“An Act of Giving, Not Taking”

“An Act of Giving, Not Taking”

by Angela Franks, PhD, in Women, Sex, and the Church: A Case for Catholic Teaching, edited by Erika Bachicochi.

Margaret Sanger and the dominant culture give one answer to the question of what is bad for us: female fertility. By contrast, the Church argues that it is not the female body that oppresses women and girls, but rather that deformed desire is at the heart of all sin—and thus all oppression.

If deformed desire is bad for us, healed desire, put in the service of self-giving love, is good for us. How do we develop such love? The periodic abstinence involved in natural family planning heals desire in a way that contraception cannot. Desire is in itself not immoral; by nature, we are creatures who physically desire, because we have bodies with senses that detect what is pleasurable. But desire must be fully human: it has to be directed by our intelligence and freedom. Some training of sexual desire is necessary in order that it find its right place: eros in the service of agape, that is, erotic love put in the service of charity.Here NFP can play a central role.

As my husband can testify, NFP demands something profoundly countercultural: that men learn to measure their sexual desires by the rhythms of the female body. Such a request is unheard of in a society in which male desire appears to set the guidelines—especially in the “hookup” culture. Indeed, such a reorientation of desire is more revolutionary than any secular feminist project.

In reflecting on the internal chastity that came with practicing NFP, Fletcher Doyle, author of Natural Family Planning Blessed Our Marriage: 19 True Stories, noted how profoundly it altered his relationship with his wife for the better. “She became even more beautiful to me,” he said. “Now, more than ever before, I had to consider her in her entirety as a human person and avoid the trap of thinking of her as someone to take care of my needs ... [m]y life with my wife became more an act of giving rather than taking.”

Perhaps it was for this reason that Pope John Paul II recommended the periodic abstinence of NFP as intrinsic to marital spirituality, regardless of a couple’s childbearing plans. This abstinence helps form one’s desires in the virtue of chastity, which in turn renders one capable of seeing one’s spouse the way God sees him or her. Chastity gives spouses “a singular sensibility for all that in their vocation and shared life carries the sign of the mystery of creation and redemption: for all that is a created reflection of God’s wisdom and love.” Reverence for the procreative meaning of sex means reverence for the female ability to bear new life and, thus, reverence for the female body in its holistic truth—as opposed to reducing the female body to the status of a sexual object. The Church, through NFP, promotes the reorientation of male desire toward such reverence for the female body. This cherishing of women and girls in their personal wholeness would be a genuine sexual revolution.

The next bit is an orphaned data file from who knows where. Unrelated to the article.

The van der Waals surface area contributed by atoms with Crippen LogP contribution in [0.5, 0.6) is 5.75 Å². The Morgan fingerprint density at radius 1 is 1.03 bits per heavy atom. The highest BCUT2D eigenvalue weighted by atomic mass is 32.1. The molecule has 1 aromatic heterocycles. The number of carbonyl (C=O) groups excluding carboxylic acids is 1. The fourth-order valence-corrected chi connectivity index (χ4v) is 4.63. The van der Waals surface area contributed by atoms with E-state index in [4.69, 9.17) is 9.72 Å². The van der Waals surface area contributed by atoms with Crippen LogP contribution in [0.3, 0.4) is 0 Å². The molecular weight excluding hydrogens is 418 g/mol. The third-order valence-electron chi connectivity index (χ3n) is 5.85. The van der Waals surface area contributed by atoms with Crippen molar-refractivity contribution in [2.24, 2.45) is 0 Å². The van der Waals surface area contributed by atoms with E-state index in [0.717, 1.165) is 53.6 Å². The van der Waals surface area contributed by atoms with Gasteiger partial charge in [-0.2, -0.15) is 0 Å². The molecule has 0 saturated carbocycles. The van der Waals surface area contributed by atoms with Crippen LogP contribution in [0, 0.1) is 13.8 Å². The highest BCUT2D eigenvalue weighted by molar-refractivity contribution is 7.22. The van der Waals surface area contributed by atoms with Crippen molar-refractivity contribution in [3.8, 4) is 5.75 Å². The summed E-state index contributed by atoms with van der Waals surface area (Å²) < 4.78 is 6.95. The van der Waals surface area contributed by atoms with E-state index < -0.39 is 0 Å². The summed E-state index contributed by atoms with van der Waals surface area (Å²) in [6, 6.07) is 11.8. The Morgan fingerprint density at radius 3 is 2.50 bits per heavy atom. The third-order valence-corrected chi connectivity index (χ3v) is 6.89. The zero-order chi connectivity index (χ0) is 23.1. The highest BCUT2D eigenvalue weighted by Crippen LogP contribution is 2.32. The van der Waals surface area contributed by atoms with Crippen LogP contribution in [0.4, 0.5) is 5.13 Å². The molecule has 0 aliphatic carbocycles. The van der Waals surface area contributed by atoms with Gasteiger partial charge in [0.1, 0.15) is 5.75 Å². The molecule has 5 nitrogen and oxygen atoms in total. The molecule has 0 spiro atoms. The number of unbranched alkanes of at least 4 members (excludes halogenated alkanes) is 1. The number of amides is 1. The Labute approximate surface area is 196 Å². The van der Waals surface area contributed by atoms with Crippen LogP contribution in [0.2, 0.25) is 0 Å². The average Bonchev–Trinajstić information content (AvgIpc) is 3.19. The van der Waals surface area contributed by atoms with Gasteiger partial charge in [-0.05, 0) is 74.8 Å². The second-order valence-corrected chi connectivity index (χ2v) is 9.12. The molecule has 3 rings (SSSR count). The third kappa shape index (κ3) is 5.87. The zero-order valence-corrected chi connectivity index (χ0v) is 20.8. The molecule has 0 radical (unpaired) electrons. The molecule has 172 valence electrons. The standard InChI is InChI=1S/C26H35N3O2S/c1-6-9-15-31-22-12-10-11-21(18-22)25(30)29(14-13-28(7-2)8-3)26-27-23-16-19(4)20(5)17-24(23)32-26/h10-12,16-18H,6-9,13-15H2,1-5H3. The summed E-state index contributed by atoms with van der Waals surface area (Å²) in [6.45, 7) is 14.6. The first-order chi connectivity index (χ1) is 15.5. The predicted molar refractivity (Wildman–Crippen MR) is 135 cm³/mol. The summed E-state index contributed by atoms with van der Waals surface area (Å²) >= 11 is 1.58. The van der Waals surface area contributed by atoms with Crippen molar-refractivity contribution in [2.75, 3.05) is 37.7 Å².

Reverence for the other disrupts the frantic pursuit of pleasure that withers our ability to love generously. In a contracepting culture, the single-minded pursuit of sexual pleasure to the exclusion of new life leads a man and woman to close their hearts to that future beyond their control that they would face together as mother and father. By controlling births, our culture hopes to control, to tame, and to commodify the extravagant claims of love—to measure them according to our meager measure.Contraception was sold as something that would build up love, yet it narrows love into a cramped selfishness that causes both personal heartbreak and social injustice.

In stark contrast to this contraction, the reality is that we human beings are called to greatness. We are made in the image of God, made to know and love him and each other in a love without limit. God is supremely selfless, giving of himself constantly. We are made for no less. That is why the Second Vatican Council could say that the likeness between us and God “reveals that man, who is the only creature on earth which God willed for itself, cannot fully find himself except through a sincere gift of himself.”74 This kind of love—a no-holds-barred, self-giving, God-trusting love—is an arduous adventure. It is not “safe.” But it is the only kind of love that is worthy of the dignity of men and women, made for the greatness of union with God. And it is the only kind that will make us truly happy.



Theology of the Body, Humanae Vitae


Humanae Vitae, Theology of the Body


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